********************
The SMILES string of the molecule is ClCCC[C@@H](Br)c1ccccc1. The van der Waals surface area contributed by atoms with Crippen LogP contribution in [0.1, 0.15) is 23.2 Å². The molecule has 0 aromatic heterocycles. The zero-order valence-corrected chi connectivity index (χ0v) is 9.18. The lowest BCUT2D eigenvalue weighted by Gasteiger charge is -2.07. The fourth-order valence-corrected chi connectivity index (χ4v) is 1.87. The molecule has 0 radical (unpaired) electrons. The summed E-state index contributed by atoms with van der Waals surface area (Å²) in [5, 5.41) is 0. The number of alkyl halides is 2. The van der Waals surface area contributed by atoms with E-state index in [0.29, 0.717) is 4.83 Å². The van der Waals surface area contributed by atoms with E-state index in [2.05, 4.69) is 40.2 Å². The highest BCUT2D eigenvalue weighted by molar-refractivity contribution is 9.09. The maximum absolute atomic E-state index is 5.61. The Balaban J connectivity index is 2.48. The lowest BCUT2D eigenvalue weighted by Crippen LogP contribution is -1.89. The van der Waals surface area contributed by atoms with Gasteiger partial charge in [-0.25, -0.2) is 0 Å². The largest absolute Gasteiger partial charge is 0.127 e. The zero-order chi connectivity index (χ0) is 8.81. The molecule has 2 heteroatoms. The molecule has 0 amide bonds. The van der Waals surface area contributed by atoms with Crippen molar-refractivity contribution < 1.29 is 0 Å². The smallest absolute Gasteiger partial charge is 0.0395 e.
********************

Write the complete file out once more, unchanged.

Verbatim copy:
The SMILES string of the molecule is ClCCC[C@@H](Br)c1ccccc1. The van der Waals surface area contributed by atoms with Crippen LogP contribution in [0.1, 0.15) is 23.2 Å². The molecule has 0 aromatic heterocycles. The zero-order valence-corrected chi connectivity index (χ0v) is 9.18. The lowest BCUT2D eigenvalue weighted by Gasteiger charge is -2.07. The fourth-order valence-corrected chi connectivity index (χ4v) is 1.87. The molecule has 0 radical (unpaired) electrons. The summed E-state index contributed by atoms with van der Waals surface area (Å²) in [5, 5.41) is 0. The number of alkyl halides is 2. The van der Waals surface area contributed by atoms with E-state index in [0.29, 0.717) is 4.83 Å². The van der Waals surface area contributed by atoms with E-state index in [2.05, 4.69) is 40.2 Å². The highest BCUT2D eigenvalue weighted by molar-refractivity contribution is 9.09. The maximum absolute atomic E-state index is 5.61. The Balaban J connectivity index is 2.48. The lowest BCUT2D eigenvalue weighted by Crippen LogP contribution is -1.89. The van der Waals surface area contributed by atoms with Gasteiger partial charge in [-0.25, -0.2) is 0 Å². The largest absolute Gasteiger partial charge is 0.127 e. The zero-order chi connectivity index (χ0) is 8.81. The molecule has 2 heteroatoms. The molecule has 0 amide bonds. The van der Waals surface area contributed by atoms with Crippen molar-refractivity contribution < 1.29 is 0 Å². The smallest absolute Gasteiger partial charge is 0.0395 e.